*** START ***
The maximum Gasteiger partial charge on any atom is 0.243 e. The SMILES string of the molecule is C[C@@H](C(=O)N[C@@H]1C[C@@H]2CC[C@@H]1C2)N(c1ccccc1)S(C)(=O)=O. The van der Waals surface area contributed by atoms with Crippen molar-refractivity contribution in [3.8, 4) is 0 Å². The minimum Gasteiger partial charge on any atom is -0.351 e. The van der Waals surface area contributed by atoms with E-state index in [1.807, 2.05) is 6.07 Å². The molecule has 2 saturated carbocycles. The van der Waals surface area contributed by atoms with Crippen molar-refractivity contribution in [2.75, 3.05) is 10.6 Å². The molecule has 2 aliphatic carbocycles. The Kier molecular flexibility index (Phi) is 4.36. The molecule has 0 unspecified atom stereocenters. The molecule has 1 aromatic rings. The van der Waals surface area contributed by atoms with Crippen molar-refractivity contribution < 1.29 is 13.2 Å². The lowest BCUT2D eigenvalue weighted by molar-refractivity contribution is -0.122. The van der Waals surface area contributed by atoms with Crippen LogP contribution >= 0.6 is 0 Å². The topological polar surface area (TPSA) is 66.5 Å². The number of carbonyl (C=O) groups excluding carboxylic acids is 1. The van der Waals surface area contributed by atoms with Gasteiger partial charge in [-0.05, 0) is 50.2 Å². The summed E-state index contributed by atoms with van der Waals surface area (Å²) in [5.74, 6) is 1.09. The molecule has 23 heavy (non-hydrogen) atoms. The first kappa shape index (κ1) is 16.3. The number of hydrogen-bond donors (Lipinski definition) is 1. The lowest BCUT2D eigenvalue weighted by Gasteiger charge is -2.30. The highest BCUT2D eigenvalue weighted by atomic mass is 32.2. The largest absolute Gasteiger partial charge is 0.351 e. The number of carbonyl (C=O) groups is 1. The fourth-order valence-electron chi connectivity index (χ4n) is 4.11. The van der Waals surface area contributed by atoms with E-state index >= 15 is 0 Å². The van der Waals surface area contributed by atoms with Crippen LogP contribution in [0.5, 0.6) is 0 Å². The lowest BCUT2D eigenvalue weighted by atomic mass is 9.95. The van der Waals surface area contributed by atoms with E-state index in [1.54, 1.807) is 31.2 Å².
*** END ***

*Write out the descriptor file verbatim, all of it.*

The maximum Gasteiger partial charge on any atom is 0.243 e. The SMILES string of the molecule is C[C@@H](C(=O)N[C@@H]1C[C@@H]2CC[C@@H]1C2)N(c1ccccc1)S(C)(=O)=O. The van der Waals surface area contributed by atoms with Crippen molar-refractivity contribution in [3.8, 4) is 0 Å². The minimum Gasteiger partial charge on any atom is -0.351 e. The van der Waals surface area contributed by atoms with E-state index in [1.807, 2.05) is 6.07 Å². The molecule has 2 saturated carbocycles. The van der Waals surface area contributed by atoms with Crippen molar-refractivity contribution in [2.75, 3.05) is 10.6 Å². The molecule has 2 aliphatic carbocycles. The Kier molecular flexibility index (Phi) is 4.36. The molecule has 0 unspecified atom stereocenters. The molecule has 1 aromatic rings. The van der Waals surface area contributed by atoms with Crippen molar-refractivity contribution < 1.29 is 13.2 Å². The lowest BCUT2D eigenvalue weighted by molar-refractivity contribution is -0.122. The van der Waals surface area contributed by atoms with Crippen LogP contribution >= 0.6 is 0 Å². The topological polar surface area (TPSA) is 66.5 Å². The number of carbonyl (C=O) groups excluding carboxylic acids is 1. The van der Waals surface area contributed by atoms with Gasteiger partial charge in [-0.05, 0) is 50.2 Å². The summed E-state index contributed by atoms with van der Waals surface area (Å²) in [5.74, 6) is 1.09. The molecule has 23 heavy (non-hydrogen) atoms. The first kappa shape index (κ1) is 16.3. The number of hydrogen-bond donors (Lipinski definition) is 1. The lowest BCUT2D eigenvalue weighted by Gasteiger charge is -2.30. The highest BCUT2D eigenvalue weighted by atomic mass is 32.2. The largest absolute Gasteiger partial charge is 0.351 e. The number of carbonyl (C=O) groups is 1. The fourth-order valence-electron chi connectivity index (χ4n) is 4.11. The van der Waals surface area contributed by atoms with E-state index >= 15 is 0 Å². The van der Waals surface area contributed by atoms with Crippen LogP contribution in [0.5, 0.6) is 0 Å². The lowest BCUT2D eigenvalue weighted by atomic mass is 9.95. The van der Waals surface area contributed by atoms with E-state index in [1.54, 1.807) is 31.2 Å².